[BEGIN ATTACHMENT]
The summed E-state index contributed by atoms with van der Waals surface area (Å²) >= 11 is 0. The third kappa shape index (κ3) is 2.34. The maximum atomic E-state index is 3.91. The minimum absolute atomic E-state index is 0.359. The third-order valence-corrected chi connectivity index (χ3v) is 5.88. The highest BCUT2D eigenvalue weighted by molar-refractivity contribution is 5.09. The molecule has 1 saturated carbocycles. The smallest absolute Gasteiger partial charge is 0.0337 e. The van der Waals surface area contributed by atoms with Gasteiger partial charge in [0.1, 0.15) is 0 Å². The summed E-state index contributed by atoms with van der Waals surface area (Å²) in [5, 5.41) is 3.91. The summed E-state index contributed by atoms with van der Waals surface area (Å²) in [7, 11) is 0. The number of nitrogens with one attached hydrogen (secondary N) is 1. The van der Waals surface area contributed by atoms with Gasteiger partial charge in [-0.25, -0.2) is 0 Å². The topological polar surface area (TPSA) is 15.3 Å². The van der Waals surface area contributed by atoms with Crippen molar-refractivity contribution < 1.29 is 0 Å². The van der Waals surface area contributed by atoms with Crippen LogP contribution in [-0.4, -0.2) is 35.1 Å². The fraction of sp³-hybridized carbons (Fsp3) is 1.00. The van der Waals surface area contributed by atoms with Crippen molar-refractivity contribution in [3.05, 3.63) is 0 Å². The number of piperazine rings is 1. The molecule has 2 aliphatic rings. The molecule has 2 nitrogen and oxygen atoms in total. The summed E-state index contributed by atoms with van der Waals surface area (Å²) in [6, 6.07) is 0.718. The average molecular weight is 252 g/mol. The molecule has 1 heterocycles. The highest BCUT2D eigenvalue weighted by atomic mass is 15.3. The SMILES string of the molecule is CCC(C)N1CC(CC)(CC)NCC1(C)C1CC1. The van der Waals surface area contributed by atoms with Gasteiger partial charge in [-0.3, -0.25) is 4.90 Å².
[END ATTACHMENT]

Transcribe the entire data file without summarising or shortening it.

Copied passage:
The summed E-state index contributed by atoms with van der Waals surface area (Å²) >= 11 is 0. The third kappa shape index (κ3) is 2.34. The maximum atomic E-state index is 3.91. The minimum absolute atomic E-state index is 0.359. The third-order valence-corrected chi connectivity index (χ3v) is 5.88. The highest BCUT2D eigenvalue weighted by molar-refractivity contribution is 5.09. The molecule has 1 saturated carbocycles. The smallest absolute Gasteiger partial charge is 0.0337 e. The van der Waals surface area contributed by atoms with Gasteiger partial charge in [0.1, 0.15) is 0 Å². The summed E-state index contributed by atoms with van der Waals surface area (Å²) in [5, 5.41) is 3.91. The summed E-state index contributed by atoms with van der Waals surface area (Å²) in [7, 11) is 0. The number of nitrogens with one attached hydrogen (secondary N) is 1. The van der Waals surface area contributed by atoms with Gasteiger partial charge in [-0.25, -0.2) is 0 Å². The topological polar surface area (TPSA) is 15.3 Å². The van der Waals surface area contributed by atoms with Crippen molar-refractivity contribution < 1.29 is 0 Å². The van der Waals surface area contributed by atoms with Crippen LogP contribution in [-0.4, -0.2) is 35.1 Å². The fraction of sp³-hybridized carbons (Fsp3) is 1.00. The van der Waals surface area contributed by atoms with Crippen molar-refractivity contribution in [3.05, 3.63) is 0 Å². The number of piperazine rings is 1. The molecule has 2 aliphatic rings. The molecule has 2 nitrogen and oxygen atoms in total. The summed E-state index contributed by atoms with van der Waals surface area (Å²) in [6, 6.07) is 0.718. The average molecular weight is 252 g/mol. The molecule has 1 heterocycles. The highest BCUT2D eigenvalue weighted by atomic mass is 15.3. The SMILES string of the molecule is CCC(C)N1CC(CC)(CC)NCC1(C)C1CC1. The van der Waals surface area contributed by atoms with Gasteiger partial charge in [-0.3, -0.25) is 4.90 Å².